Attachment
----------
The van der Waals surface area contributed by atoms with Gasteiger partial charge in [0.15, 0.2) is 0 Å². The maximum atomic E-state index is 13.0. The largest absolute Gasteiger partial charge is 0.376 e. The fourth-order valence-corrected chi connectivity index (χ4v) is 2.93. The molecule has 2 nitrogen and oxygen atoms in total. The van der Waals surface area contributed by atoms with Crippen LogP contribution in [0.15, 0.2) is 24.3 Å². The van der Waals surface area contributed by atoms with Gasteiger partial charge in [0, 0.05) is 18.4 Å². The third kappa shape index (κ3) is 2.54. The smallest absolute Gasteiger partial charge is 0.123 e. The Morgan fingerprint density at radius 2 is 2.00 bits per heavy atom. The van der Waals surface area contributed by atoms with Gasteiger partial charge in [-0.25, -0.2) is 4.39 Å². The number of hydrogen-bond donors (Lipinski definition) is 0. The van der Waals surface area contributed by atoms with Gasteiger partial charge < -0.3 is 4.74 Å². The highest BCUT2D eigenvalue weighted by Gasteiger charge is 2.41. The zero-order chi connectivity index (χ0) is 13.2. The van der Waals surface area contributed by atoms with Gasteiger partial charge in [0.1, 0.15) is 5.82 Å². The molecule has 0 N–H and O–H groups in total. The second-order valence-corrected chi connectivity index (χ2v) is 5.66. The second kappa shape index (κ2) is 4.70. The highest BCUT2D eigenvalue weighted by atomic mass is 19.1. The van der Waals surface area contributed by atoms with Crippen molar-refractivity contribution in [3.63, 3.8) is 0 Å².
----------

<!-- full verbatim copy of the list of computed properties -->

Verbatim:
The van der Waals surface area contributed by atoms with Gasteiger partial charge in [0.15, 0.2) is 0 Å². The maximum atomic E-state index is 13.0. The largest absolute Gasteiger partial charge is 0.376 e. The fourth-order valence-corrected chi connectivity index (χ4v) is 2.93. The molecule has 2 nitrogen and oxygen atoms in total. The van der Waals surface area contributed by atoms with Crippen LogP contribution in [0.15, 0.2) is 24.3 Å². The van der Waals surface area contributed by atoms with Gasteiger partial charge in [0, 0.05) is 18.4 Å². The third kappa shape index (κ3) is 2.54. The smallest absolute Gasteiger partial charge is 0.123 e. The Morgan fingerprint density at radius 2 is 2.00 bits per heavy atom. The van der Waals surface area contributed by atoms with Gasteiger partial charge in [-0.25, -0.2) is 4.39 Å². The number of hydrogen-bond donors (Lipinski definition) is 0. The van der Waals surface area contributed by atoms with Gasteiger partial charge < -0.3 is 4.74 Å². The highest BCUT2D eigenvalue weighted by Gasteiger charge is 2.41. The zero-order chi connectivity index (χ0) is 13.2. The van der Waals surface area contributed by atoms with Gasteiger partial charge in [0.1, 0.15) is 5.82 Å². The molecule has 0 N–H and O–H groups in total. The second-order valence-corrected chi connectivity index (χ2v) is 5.66. The second kappa shape index (κ2) is 4.70. The highest BCUT2D eigenvalue weighted by atomic mass is 19.1. The van der Waals surface area contributed by atoms with Crippen molar-refractivity contribution in [3.63, 3.8) is 0 Å².